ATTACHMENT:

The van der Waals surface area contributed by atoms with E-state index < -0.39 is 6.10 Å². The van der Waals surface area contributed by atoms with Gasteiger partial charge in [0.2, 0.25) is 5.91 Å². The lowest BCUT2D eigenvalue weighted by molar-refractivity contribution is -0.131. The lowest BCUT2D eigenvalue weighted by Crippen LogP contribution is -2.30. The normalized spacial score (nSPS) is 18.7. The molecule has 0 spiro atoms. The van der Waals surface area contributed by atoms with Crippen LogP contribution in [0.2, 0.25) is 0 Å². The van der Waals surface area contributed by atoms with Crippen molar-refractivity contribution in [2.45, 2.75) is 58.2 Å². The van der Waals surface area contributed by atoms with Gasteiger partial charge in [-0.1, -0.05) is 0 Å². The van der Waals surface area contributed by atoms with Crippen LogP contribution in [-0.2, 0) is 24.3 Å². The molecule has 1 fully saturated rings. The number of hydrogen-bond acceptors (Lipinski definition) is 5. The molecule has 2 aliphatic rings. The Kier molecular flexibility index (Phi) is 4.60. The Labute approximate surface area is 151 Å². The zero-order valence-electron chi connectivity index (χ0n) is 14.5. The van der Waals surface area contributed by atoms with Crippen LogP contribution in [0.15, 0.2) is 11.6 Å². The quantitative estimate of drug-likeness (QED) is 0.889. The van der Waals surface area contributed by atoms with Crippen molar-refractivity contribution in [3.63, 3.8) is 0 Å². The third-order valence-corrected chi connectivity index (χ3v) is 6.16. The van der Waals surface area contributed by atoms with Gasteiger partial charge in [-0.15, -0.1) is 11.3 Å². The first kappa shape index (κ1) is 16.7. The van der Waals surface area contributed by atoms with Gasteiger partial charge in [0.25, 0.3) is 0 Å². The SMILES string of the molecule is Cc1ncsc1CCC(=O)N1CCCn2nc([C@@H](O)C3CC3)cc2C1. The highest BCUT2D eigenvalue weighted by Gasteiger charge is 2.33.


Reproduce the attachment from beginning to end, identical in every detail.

The van der Waals surface area contributed by atoms with E-state index < -0.39 is 6.10 Å². The van der Waals surface area contributed by atoms with Gasteiger partial charge in [0.2, 0.25) is 5.91 Å². The lowest BCUT2D eigenvalue weighted by molar-refractivity contribution is -0.131. The lowest BCUT2D eigenvalue weighted by Crippen LogP contribution is -2.30. The normalized spacial score (nSPS) is 18.7. The molecule has 0 spiro atoms. The van der Waals surface area contributed by atoms with Crippen LogP contribution in [0.2, 0.25) is 0 Å². The van der Waals surface area contributed by atoms with Crippen molar-refractivity contribution in [2.45, 2.75) is 58.2 Å². The van der Waals surface area contributed by atoms with Gasteiger partial charge in [-0.1, -0.05) is 0 Å². The van der Waals surface area contributed by atoms with Crippen LogP contribution in [-0.2, 0) is 24.3 Å². The molecule has 1 fully saturated rings. The number of hydrogen-bond acceptors (Lipinski definition) is 5. The molecule has 2 aliphatic rings. The Kier molecular flexibility index (Phi) is 4.60. The Labute approximate surface area is 151 Å². The zero-order valence-electron chi connectivity index (χ0n) is 14.5. The van der Waals surface area contributed by atoms with Crippen LogP contribution in [0.15, 0.2) is 11.6 Å². The quantitative estimate of drug-likeness (QED) is 0.889. The van der Waals surface area contributed by atoms with Crippen molar-refractivity contribution in [3.63, 3.8) is 0 Å². The third-order valence-corrected chi connectivity index (χ3v) is 6.16. The van der Waals surface area contributed by atoms with Gasteiger partial charge in [-0.15, -0.1) is 11.3 Å². The first kappa shape index (κ1) is 16.7. The van der Waals surface area contributed by atoms with Gasteiger partial charge in [0.25, 0.3) is 0 Å². The SMILES string of the molecule is Cc1ncsc1CCC(=O)N1CCCn2nc([C@@H](O)C3CC3)cc2C1. The highest BCUT2D eigenvalue weighted by Gasteiger charge is 2.33.